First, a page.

If you’d like to further explore Shatin’s cultural gems, then head over to Tai Wai and the Che Kung Temple. This elaborate complex is home to both the Ming Dynasty-era original building, and its modern, Japanese-influenced big brother, and makes for a fascinating side trip. Alternatively, if you have energy to spare then a leisurely cycle along the Shing Mun River is always a treat – hire your bike from one of the kiosks at Shatin Park.
Need To Know
Getting there: Alight at Exit B of the Shatin MTR East Rail Line. Passing a village square to your left, head towards Homesquare, which features a large Ikea logo. Passing between Homesquare and the Shatin local government building, head to the end of the road where you will see a fence. You should now be able to spot signposts to the Monastery – follow these, looking out for Buddha statues as you go!
Cost: Admission to the Monastery is free of charge, although pre-booking is recommended as the site can be quote busy, particularly over public holidays and religious festivals.
Eating and drinking: Bring water for your climb. The Monastery has its own snack kiosk, otherwise you are within easy distance of the many dining options at New Town Plaza after your visit. If dim sum is what you’re craving, then Maxim’s Palace at Shatin Town Hall is always a hit with the family.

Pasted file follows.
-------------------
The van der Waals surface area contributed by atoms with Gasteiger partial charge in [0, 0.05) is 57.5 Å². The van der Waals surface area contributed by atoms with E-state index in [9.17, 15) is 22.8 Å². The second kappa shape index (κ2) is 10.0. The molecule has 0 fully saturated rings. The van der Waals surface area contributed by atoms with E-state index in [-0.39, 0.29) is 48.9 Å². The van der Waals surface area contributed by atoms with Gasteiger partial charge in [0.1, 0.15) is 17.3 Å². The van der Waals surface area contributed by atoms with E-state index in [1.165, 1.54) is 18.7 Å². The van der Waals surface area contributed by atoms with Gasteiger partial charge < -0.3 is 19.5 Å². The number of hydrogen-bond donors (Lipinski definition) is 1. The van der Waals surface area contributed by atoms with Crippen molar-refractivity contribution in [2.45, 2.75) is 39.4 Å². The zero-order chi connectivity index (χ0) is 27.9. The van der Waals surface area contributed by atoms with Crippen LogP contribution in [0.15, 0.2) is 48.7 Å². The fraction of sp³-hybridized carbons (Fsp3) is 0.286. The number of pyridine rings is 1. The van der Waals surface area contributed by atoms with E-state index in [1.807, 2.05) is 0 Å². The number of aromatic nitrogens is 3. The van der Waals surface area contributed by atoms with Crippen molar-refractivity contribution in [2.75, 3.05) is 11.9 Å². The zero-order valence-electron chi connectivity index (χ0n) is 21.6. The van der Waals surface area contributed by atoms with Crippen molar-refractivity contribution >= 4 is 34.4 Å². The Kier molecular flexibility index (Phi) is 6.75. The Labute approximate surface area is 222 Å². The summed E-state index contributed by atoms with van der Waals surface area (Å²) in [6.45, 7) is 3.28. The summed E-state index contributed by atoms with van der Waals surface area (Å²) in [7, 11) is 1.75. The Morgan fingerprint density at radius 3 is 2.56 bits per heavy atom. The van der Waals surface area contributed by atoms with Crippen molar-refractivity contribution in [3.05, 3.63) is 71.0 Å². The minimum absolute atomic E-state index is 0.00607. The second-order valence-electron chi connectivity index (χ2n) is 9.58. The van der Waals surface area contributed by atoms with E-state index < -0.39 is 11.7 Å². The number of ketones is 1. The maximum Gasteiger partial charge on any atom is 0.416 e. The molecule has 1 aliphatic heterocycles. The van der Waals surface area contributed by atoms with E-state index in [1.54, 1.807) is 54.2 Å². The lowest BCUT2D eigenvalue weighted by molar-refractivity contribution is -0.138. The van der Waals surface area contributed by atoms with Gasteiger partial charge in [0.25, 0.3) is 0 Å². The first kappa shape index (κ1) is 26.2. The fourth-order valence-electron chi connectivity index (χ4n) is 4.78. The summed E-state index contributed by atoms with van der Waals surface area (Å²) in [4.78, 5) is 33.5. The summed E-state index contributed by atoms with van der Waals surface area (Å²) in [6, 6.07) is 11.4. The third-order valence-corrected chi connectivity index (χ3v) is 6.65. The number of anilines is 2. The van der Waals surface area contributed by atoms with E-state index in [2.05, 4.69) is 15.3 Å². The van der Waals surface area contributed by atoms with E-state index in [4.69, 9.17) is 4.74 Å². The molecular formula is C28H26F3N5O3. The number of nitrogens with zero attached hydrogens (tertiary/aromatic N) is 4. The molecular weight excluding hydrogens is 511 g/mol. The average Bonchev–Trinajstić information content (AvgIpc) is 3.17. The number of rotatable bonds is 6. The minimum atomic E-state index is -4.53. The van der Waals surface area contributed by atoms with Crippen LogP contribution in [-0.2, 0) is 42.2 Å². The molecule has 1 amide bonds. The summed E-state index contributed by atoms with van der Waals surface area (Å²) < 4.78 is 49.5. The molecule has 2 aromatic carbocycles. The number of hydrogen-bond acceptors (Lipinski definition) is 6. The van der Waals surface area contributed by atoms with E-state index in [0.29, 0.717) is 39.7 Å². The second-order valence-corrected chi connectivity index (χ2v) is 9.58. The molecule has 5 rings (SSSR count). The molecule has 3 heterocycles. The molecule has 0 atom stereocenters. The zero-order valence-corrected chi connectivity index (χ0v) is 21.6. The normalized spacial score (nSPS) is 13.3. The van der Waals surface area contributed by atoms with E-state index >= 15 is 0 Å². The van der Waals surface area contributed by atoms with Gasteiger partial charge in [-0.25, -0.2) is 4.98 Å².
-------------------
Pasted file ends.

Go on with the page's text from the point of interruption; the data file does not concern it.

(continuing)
Anything else: Eating, drinking and photography are not allowed within the Monastery’s halls. There is also a local Macaque monkey population living in the woods nearby who they wish to discourage by not allowing food in the complex. Due to the many steps, there is no wheelchair or stroller access to the site. There are occasional reports of “fake monks” approaching visitors – they not affiliated with the Monastery and visitors are reminded to ignore any requests for money.
Why not uncover more of the history and culture behind the Ten Thousand Buddhas Monastery on a guided New Territories tour with Hong Kong Greeters? As your friends in Hong Kong, our warm and welcoming local experts give you the insiders-only view of the real city that never sleeps! For more information on our unique tours visit hkgreeters.com